With expectations in mind, it is worth mentioning that the markets now predict that base rate will be at around 1.4% in the middle of 2023. Thus, they are pricing about 3-4 more hikes in the rate in that time. It’s a good time to mention that the committee, unlike in December, were in no way unanimous in their decision this month. The biggest split that is possible – 5-4 in the voting, because there are 9 members on the committee – was the outcome. What’s worth knowing here though is that the 4 dissenters were united – each of them thought the rate should go straight up to 0.75% rather than to 0.5%. A little internal politics is perhaps at play here, because to do that would have effectively admitted a mistake in November 2021 particularly, when the markets expected an increase but the MPC did not deliver one, voting 7-2 in favour of keeping rates the same. In hindsight that now looks like a mistake, but the public admission of that mistake by moving up 50 basis points might have been too much.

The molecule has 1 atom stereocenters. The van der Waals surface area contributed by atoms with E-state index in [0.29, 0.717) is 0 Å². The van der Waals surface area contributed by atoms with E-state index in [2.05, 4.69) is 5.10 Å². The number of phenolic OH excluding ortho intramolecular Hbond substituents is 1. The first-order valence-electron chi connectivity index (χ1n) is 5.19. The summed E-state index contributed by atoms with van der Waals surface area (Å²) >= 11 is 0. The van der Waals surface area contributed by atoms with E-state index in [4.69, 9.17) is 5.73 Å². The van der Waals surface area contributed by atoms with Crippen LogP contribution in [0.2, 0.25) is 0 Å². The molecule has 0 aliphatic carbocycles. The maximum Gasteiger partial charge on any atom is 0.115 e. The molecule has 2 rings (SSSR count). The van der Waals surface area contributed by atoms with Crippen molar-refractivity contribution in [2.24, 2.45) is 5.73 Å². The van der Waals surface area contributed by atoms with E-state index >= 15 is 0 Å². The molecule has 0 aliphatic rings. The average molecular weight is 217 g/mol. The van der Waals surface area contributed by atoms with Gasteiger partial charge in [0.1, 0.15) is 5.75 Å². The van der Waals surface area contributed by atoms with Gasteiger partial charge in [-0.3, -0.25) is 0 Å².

There is also the overall penchant of central bankers to move slowly, and there is also some method behind all of that. The economy remains fragile – particularly to significant shocks – and this and the UK’s uniquely poor strategic gas position, with pathetic reserves after some poor quality decisions from the Coalition government of 2010-15, means that there is more skin in the game in the Ukraine-Russia conflict for the UK than for many of its NATO allies. That situation has calmed somewhat and expectations are for a diplomatic solution right now; but I would rather not underestimate Vladimir Putin.
So – the base rate and the price of the 5, 10, 30, 50 year and other length bonds have a clear correlation, but they are not the same thing. You can see quite a difference there between an expectation that the base rate will be close to 1.5% in around 18 months time and an expectation that over 50 years, the average will be 1.25% for a return on a government bond. This anomaly is leading to a flattening of the yield curve, which has a number of analysts quite nervy when it does happen. The inversion of the curve – to be clear, when the short term bond yields are higher than the longer term bond yields – is a notoriously good prediction of a recession.